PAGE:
George Mendonsa survived some of the hardest fought naval battles of World War II. And when the war ended, he was captured in a photo that will survive forever.
The immortalized moment featuring Mendonsa on Victory over Japan Day is widely considered to be one of the iconic photos of the 20th century, a symbol of national relief and pure ecstasy.
Life Magazine’s photographer, Alfred Eisenstadt, captured the image, while Navy photographer Lt. Victor Jorgensen also caught the moment in a widely published variation. But neither photographer stopped to get the names of of the sailor or the woman in the image.
Mendonsa recently celebrated his 95th birthday surrounded by family and friends at the assisted living center he and his wife Rita now call home.
It was the day that World War II ended and Navy Quartermaster 1st Class George Mendonsa was about to catch a train back to the West Coast and his ship, the destroyer The Sullivans. It was then he and his wife, Rita, heard the announcement that the Japanese had surrendered and New York City was going Mad. In a moment of relief and thanks, George saw a woman in a nurses outfit, grabbed her and kissed her. Life photographer Alfred Eisenstadt and Navy photographer Victor Jorgensen, only a few feet apart, both captured the moment -- and the rest is history.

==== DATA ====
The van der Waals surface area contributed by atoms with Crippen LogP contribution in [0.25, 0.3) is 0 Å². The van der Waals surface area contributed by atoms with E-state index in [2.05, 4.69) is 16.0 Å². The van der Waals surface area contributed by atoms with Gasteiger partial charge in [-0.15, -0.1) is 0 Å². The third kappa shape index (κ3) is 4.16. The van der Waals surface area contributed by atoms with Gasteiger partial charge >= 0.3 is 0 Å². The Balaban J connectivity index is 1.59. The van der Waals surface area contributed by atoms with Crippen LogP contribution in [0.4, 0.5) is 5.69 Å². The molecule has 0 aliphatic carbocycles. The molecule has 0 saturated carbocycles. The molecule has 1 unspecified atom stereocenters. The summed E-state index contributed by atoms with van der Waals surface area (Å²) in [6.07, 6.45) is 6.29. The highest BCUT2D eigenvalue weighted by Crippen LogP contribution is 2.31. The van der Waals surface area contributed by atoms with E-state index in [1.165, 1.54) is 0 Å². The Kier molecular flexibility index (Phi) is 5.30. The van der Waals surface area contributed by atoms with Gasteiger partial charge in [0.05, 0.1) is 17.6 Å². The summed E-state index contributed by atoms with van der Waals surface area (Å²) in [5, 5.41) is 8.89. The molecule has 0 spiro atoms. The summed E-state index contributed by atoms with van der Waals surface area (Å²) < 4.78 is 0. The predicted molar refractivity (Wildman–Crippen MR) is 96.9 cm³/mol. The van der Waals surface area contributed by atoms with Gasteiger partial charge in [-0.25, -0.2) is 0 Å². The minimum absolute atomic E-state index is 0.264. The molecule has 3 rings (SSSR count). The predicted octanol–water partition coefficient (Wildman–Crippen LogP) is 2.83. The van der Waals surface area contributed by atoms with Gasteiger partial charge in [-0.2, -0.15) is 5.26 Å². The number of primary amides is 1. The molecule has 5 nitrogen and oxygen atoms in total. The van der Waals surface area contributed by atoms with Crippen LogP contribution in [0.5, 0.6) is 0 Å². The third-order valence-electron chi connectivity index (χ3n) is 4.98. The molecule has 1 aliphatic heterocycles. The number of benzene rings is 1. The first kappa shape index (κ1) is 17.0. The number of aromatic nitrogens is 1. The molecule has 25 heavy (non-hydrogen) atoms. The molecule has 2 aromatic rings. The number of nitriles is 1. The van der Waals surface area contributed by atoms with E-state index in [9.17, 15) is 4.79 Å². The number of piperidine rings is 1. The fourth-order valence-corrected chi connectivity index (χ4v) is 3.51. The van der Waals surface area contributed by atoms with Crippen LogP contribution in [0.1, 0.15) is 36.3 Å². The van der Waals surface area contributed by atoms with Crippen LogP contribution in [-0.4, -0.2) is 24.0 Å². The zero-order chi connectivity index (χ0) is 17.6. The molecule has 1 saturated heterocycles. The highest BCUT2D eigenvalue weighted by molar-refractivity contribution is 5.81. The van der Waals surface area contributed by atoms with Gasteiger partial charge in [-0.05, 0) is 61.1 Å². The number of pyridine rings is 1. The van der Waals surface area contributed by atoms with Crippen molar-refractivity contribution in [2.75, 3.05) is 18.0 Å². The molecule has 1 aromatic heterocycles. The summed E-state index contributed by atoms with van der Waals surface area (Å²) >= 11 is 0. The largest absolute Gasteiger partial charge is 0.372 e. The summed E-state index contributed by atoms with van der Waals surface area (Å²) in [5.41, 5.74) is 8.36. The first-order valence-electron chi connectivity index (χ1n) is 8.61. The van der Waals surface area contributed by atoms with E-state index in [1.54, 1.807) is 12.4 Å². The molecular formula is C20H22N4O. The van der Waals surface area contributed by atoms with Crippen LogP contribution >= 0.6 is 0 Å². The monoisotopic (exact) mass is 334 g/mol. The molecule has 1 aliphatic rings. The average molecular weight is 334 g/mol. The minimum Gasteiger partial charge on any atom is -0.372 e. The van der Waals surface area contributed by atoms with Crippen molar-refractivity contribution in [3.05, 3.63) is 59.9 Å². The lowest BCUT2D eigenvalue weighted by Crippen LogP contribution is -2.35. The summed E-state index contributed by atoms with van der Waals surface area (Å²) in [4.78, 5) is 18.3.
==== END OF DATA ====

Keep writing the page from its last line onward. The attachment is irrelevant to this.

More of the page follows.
Mendonsa and Greta Zimmer Friedman, the other half of the brief romance, were proven 13 years ago through forensic science to be the pair in the image.
Friedman passed away in September 2016.
Mendonsa served onboard the destroyer The Sullivans during World War II, where he was part of the commissioning crew. He also participated in the commissioning ceremony of the newest rendition of The Sullivans, which is homeported in Mayport, Florida.
A professional civilian sailor before the war in his Newport, Rhode Island-based family business, Mendonsa quickly rose to the rank of quartermaster 1st class.
He was at the helm of the The Sullivans on May 11, 1945, during the Battle of Okinawa, when his ship rescued 166 sailors who had gone overboard from the aircraft carrier Bunker Hill after two Kamikazes smashed into it within 30 seconds of each other.
The Sullivans returned to the United States for an overhaul in July 1945, and Mendonsa went home for 30 days of leave. He was on his way back to the ship and awaiting a train to the West Coast when the news of the Japanese surrender was announced.
And the rest is now history.
After the kiss in Times Square, the pair didn’t meet again until their identities were proven. They reunited in Times Square in 2012 to recreate the famous moment.
In recent years, bloggers and others critics have tried to use the VJ Day kiss as an example of sexual harassment or sexual assault, a stance Mendonsa and Friedman adamantly opposed.